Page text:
Hank Hogan, firstname.lastname@example.org
ARLINGTON, Va. – By using laser projection instead of paper and string, an estimated half a million dollars could be saved on every Virginia-class submarine hull built by the General Dynamics Electric Boat Div. in Quonset Point, R.I. That adds up to tens of millions of dollars in construction cost savings for the planned fleet of attack submarines.
Development of the technique was funded by the Office of Naval Research (ONR), based in Arlington, which has been looking to develop and deploy advanced manufacturing techniques in shipyards. The new laser projection technology automates what had been a manual task of transferring drawings onto a hull, said Quentin Saulter, manager of the ONR Directed Energy Program.
“The projection system moves the lasers in a seamless fashion to project templates or lines on walls,” he explained.
He added that the technique could have applications in the construction of airplanes, buildings and silos. Other large construction projects also could potentially benefit from the technology.
Virginia-class attack submarines run 115 m long and are 10 m at their widest point. During hull construction, thousands of electrical and ventilation hangers must be located and attached to the proper point. There also are thousands of studs that must be installed.
Laser image projection will help in building the Virginia-class nuclear-powered attack submarines, such as the one shown here under construction by General Dynamics Electric Boat. Using lasers instead of the traditional paper templates and string will save an estimated $500,000 per hull. Courtesy of US Navy.
Conventionally, this has been done through the use of paper templates and string; for example, construction workers use string to measure where various attachments should be made, then the templates to determine the precise location and orientation of each attachment. This manual approach consumes significant time, with the burden made greater by the need to build in checks to eliminate human error.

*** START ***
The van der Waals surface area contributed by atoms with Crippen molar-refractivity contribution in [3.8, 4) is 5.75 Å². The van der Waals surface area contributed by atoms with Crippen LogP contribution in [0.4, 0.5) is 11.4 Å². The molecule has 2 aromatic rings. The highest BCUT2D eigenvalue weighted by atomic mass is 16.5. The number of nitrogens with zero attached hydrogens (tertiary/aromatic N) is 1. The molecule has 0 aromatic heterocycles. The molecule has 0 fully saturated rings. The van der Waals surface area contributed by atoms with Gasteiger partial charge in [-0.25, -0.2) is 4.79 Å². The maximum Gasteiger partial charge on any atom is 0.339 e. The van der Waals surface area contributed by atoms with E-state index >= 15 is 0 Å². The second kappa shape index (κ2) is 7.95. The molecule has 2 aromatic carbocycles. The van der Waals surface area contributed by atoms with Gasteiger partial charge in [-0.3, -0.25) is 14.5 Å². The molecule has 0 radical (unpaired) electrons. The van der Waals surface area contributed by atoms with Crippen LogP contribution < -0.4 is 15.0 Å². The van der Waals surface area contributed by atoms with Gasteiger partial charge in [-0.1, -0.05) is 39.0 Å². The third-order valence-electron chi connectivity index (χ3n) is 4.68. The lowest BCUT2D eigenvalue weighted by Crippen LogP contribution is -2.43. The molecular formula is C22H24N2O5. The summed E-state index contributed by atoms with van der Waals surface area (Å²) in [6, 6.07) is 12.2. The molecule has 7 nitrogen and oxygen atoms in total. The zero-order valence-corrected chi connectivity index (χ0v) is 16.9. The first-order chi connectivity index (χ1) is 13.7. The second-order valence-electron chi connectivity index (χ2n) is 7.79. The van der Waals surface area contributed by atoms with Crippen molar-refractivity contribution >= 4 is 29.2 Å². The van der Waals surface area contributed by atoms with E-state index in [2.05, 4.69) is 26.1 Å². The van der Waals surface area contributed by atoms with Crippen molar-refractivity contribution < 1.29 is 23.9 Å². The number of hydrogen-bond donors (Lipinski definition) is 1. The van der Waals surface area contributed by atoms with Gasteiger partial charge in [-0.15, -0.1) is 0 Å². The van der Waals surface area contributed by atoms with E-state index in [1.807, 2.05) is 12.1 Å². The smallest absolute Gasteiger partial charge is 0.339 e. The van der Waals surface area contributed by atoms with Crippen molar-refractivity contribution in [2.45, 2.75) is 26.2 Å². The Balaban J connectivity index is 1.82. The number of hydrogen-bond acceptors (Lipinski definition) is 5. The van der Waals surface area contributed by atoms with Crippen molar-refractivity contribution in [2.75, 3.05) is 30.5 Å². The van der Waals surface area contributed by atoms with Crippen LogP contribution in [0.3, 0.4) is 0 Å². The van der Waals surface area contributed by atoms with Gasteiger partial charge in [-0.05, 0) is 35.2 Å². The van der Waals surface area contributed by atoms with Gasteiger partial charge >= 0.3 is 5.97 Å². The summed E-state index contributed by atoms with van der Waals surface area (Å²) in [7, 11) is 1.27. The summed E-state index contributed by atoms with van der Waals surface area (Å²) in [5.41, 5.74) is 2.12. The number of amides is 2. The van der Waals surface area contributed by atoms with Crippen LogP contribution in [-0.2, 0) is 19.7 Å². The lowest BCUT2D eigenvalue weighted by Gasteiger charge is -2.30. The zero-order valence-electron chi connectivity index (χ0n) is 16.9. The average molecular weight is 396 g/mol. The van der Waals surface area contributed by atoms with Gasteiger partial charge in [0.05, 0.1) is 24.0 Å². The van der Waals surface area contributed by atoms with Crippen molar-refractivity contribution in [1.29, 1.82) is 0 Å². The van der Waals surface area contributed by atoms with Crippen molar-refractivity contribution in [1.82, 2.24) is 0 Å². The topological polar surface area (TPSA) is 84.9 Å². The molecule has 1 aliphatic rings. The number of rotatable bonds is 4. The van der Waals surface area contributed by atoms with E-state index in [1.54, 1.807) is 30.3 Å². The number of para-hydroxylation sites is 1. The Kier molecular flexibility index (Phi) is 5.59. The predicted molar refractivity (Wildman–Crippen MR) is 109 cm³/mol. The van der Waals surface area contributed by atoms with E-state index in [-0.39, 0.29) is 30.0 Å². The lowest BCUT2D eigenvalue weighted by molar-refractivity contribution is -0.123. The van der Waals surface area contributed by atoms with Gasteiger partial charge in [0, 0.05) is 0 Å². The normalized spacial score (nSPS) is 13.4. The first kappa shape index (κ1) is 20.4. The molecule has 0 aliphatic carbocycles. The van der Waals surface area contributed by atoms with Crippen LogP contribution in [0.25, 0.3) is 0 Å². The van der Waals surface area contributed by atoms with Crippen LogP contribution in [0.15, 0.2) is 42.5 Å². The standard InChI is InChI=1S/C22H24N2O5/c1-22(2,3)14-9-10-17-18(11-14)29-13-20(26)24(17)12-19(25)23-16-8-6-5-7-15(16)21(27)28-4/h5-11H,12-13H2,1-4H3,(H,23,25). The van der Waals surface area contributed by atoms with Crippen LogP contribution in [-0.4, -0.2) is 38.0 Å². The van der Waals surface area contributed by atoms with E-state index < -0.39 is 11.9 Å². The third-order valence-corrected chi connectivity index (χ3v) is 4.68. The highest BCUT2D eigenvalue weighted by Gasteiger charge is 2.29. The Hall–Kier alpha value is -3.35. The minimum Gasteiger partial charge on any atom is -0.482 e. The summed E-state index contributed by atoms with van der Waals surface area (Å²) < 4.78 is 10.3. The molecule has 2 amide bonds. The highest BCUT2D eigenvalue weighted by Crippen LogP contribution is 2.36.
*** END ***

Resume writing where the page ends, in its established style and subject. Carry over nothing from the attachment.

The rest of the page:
Looking to automate the process, the ONR funded the development of a laser projection system that can replace the paper and string. Saulter noted that the curved shape of a submarine makes this task easier because a laser beam can actually wrap around the entire cylinder.
The projection system that was developed has been tested and is now being deployed in manufacturing. The enabling technology is not the lasers, which can be the standard solid-state variety, but instead, computer control of the lasers, which must be fast enough to move the images seamlessly around on command. That requirement for a quick response also means that the controlling computers must have enough capacity to hold all of the construction plans in memory. Recent advances in technology have made it possible for systems to meet both criteria.
The laser projection approach should have some 7700 man-hours of work, and the automation could result in an 85 percent reduction in labor, as compared with the traditional method. Ultimately, production workers will have direct access to the ship’s computerized construction model, Saulter said.
“The CAD [computer-aided design] models would actually drive the laser images, saving steps by making templates and diagrams of where fasteners need to go on walls,” he explained.